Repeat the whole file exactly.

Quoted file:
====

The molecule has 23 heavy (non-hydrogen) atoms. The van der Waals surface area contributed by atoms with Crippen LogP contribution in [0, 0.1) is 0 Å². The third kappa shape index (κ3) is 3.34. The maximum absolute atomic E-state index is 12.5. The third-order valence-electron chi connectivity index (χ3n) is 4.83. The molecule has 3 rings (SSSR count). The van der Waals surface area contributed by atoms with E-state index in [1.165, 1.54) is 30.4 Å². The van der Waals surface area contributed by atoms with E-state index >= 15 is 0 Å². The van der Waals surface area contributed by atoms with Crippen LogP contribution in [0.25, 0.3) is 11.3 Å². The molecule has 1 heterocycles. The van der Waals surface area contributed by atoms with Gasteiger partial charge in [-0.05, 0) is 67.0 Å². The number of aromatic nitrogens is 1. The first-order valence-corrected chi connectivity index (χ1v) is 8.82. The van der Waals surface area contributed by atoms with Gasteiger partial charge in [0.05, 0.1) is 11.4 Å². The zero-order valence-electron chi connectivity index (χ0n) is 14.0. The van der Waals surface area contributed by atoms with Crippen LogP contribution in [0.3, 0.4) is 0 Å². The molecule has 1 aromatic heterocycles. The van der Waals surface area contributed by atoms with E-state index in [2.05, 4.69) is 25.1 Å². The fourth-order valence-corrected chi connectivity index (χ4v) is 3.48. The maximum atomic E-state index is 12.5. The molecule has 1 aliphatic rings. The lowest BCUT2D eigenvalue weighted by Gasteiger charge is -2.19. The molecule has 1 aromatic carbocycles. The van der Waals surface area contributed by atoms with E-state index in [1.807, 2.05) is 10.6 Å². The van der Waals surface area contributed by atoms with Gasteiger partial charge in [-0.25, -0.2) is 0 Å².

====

The molecule has 23 heavy (non-hydrogen) atoms. The van der Waals surface area contributed by atoms with Crippen LogP contribution in [0, 0.1) is 0 Å². The third kappa shape index (κ3) is 3.34. The maximum absolute atomic E-state index is 12.5. The third-order valence-electron chi connectivity index (χ3n) is 4.83. The molecule has 3 rings (SSSR count). The van der Waals surface area contributed by atoms with E-state index in [1.165, 1.54) is 30.4 Å². The van der Waals surface area contributed by atoms with E-state index >= 15 is 0 Å². The van der Waals surface area contributed by atoms with Crippen LogP contribution in [0.25, 0.3) is 11.3 Å². The molecule has 1 heterocycles. The van der Waals surface area contributed by atoms with Gasteiger partial charge in [-0.05, 0) is 67.0 Å². The number of aromatic nitrogens is 1. The first-order valence-corrected chi connectivity index (χ1v) is 8.82. The van der Waals surface area contributed by atoms with Gasteiger partial charge in [0.05, 0.1) is 11.4 Å². The zero-order valence-electron chi connectivity index (χ0n) is 14.0. The van der Waals surface area contributed by atoms with Crippen LogP contribution in [0.3, 0.4) is 0 Å². The molecule has 1 aromatic heterocycles. The van der Waals surface area contributed by atoms with E-state index in [2.05, 4.69) is 25.1 Å². The fourth-order valence-corrected chi connectivity index (χ4v) is 3.48. The maximum atomic E-state index is 12.5. The molecule has 1 aliphatic rings. The lowest BCUT2D eigenvalue weighted by Gasteiger charge is -2.19. The molecule has 1 aromatic carbocycles. The van der Waals surface area contributed by atoms with E-state index in [1.807, 2.05) is 10.6 Å². The van der Waals surface area contributed by atoms with Gasteiger partial charge in [-0.25, -0.2) is 0 Å².